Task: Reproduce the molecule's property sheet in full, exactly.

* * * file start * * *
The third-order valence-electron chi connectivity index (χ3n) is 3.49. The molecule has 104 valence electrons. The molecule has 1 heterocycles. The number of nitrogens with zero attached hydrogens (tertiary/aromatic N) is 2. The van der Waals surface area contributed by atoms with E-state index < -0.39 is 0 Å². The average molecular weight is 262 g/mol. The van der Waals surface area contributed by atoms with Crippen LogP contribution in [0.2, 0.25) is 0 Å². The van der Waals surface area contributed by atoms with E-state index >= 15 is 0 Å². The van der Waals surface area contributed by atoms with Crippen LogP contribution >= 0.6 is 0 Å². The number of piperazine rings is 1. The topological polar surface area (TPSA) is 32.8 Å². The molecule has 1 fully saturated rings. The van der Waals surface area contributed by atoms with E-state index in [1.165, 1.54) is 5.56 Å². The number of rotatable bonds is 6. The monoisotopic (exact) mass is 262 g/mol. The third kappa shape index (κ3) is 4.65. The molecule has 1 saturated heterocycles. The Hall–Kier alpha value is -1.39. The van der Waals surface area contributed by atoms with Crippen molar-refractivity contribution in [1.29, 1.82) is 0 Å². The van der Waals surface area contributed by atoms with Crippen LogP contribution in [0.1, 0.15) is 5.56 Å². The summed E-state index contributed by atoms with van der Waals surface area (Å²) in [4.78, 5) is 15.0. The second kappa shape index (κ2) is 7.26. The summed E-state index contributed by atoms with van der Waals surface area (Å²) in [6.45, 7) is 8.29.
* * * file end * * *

The third-order valence-electron chi connectivity index (χ3n) is 3.49. The molecule has 104 valence electrons. The molecule has 1 heterocycles. The number of nitrogens with zero attached hydrogens (tertiary/aromatic N) is 2. The van der Waals surface area contributed by atoms with E-state index < -0.39 is 0 Å². The average molecular weight is 262 g/mol. The van der Waals surface area contributed by atoms with Crippen LogP contribution in [0.2, 0.25) is 0 Å². The van der Waals surface area contributed by atoms with E-state index >= 15 is 0 Å². The van der Waals surface area contributed by atoms with Crippen LogP contribution >= 0.6 is 0 Å². The number of piperazine rings is 1. The topological polar surface area (TPSA) is 32.8 Å². The molecule has 1 fully saturated rings. The van der Waals surface area contributed by atoms with E-state index in [1.165, 1.54) is 5.56 Å². The number of rotatable bonds is 6. The monoisotopic (exact) mass is 262 g/mol. The third kappa shape index (κ3) is 4.65. The molecule has 1 saturated heterocycles. The Hall–Kier alpha value is -1.39. The van der Waals surface area contributed by atoms with Crippen molar-refractivity contribution in [1.29, 1.82) is 0 Å². The van der Waals surface area contributed by atoms with Crippen LogP contribution in [0.1, 0.15) is 5.56 Å². The summed E-state index contributed by atoms with van der Waals surface area (Å²) in [4.78, 5) is 15.0. The second kappa shape index (κ2) is 7.26. The summed E-state index contributed by atoms with van der Waals surface area (Å²) in [6.45, 7) is 8.29.